The Guardian ran a feature on CAS that sparked a healthy debate! Read on »
How do you listen to music?
Classic Album Sundays is a London club that invites people to listen to LPs in their entirety. It may sound Luddite, but could it teach us a thing or two about our listening habits?
Yesterday, as sometimes happens, I suddenly wanted – no, needed – to listen to Ricardo Villalobos’s track Waiworinao. But how? It’s not on my iPod, so digging out the Alcachofa album would have taken ages (my house is full of music, none of it organised). So, I did the obvious – I searched for it on YouTube.
I mention this because I don’t want you to think I am unreasonably precious about music. I listen to it while I work, while I’m running, as I read the paper, and I’m happy to play my music through crappy computer speakers, on the TV or via a DVD player. I might listen to an individual song, a random selection of tunes, a full album: whatever.
Consequently, I find Classic Album Sundays – a London club, covered by the BBC today, where people gather to listen to vintage albums in their entirety – just a little bit uptight, a little bit Luddite. Sitting with a group of thirtysomethings, listening to classic 70s albums (on vinyl of course), great as they may be, is not my idea of fun. You can just imagine the conversation in the bar afterwards: about how that grimes music and the dubstepping is all young people are interested in nowadays. With their Facebooks. And their MP3 machines.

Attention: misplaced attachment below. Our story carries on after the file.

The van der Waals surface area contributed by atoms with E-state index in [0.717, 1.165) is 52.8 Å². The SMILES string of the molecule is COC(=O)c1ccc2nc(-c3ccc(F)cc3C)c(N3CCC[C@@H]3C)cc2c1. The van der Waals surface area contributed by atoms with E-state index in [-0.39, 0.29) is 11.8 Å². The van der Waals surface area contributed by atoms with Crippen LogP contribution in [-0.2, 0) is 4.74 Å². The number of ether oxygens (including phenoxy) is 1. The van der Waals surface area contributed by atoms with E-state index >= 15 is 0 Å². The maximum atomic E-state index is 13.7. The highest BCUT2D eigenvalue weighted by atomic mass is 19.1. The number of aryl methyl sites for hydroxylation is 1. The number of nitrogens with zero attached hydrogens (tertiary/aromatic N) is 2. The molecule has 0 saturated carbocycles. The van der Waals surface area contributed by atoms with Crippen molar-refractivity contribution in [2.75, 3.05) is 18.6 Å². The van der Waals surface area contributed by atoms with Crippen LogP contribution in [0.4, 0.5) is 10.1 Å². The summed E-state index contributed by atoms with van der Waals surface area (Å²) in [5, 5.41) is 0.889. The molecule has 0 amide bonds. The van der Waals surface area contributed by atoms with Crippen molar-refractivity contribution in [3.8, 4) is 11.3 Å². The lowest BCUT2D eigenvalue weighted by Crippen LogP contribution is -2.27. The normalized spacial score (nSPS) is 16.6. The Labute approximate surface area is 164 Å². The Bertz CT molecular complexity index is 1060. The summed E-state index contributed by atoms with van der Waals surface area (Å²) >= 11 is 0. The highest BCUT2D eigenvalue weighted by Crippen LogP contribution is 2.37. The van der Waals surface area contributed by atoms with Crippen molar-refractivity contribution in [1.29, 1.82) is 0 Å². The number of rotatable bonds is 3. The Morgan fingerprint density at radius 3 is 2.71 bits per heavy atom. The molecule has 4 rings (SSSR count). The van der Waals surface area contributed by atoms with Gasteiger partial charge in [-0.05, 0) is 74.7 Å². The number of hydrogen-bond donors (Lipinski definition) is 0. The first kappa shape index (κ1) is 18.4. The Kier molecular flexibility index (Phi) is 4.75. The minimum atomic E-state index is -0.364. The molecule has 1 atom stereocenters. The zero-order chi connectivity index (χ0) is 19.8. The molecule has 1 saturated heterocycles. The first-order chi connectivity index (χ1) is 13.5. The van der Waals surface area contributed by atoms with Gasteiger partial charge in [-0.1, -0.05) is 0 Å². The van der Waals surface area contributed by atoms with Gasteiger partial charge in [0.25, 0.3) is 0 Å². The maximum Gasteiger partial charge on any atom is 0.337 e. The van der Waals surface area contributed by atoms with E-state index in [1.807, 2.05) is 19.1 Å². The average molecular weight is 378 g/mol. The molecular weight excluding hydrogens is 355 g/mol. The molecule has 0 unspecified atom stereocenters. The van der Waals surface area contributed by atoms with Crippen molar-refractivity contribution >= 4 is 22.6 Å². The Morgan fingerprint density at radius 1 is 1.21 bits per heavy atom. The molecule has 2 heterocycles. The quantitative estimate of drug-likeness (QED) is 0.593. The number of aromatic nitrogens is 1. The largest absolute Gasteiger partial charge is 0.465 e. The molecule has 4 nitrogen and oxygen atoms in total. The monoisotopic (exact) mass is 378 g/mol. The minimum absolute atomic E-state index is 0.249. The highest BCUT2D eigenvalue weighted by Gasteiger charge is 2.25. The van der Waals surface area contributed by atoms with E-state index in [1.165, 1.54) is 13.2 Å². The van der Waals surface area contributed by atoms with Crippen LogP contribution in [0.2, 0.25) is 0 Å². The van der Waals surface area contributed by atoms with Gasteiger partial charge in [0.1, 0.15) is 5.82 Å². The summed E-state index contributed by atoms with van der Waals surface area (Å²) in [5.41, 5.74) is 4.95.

Yet Classic Album Sundays makes one important point. Not about the sacred format of the album, but about the way we increasingly treat music as a disposable lifestyle accessory. When organiser Colleen Murphy talks about making people turn their phones off, shut the door and give these “works of art” some “heavy listening”, she is surely on to something.
We are all busy people and, as music fans, we now have unlimited musical distraction at the end of a broadband connection. We have increasingly little time to listen to a reserve of recorded sound that is growing exponentially every day. I find this can easily lead to drive-by enjoyment, a kind of panicked attempt to absorb as much music as possible – but without truly engaging with it. This is not the way to navigate your way through what Murphy believes to be profound art.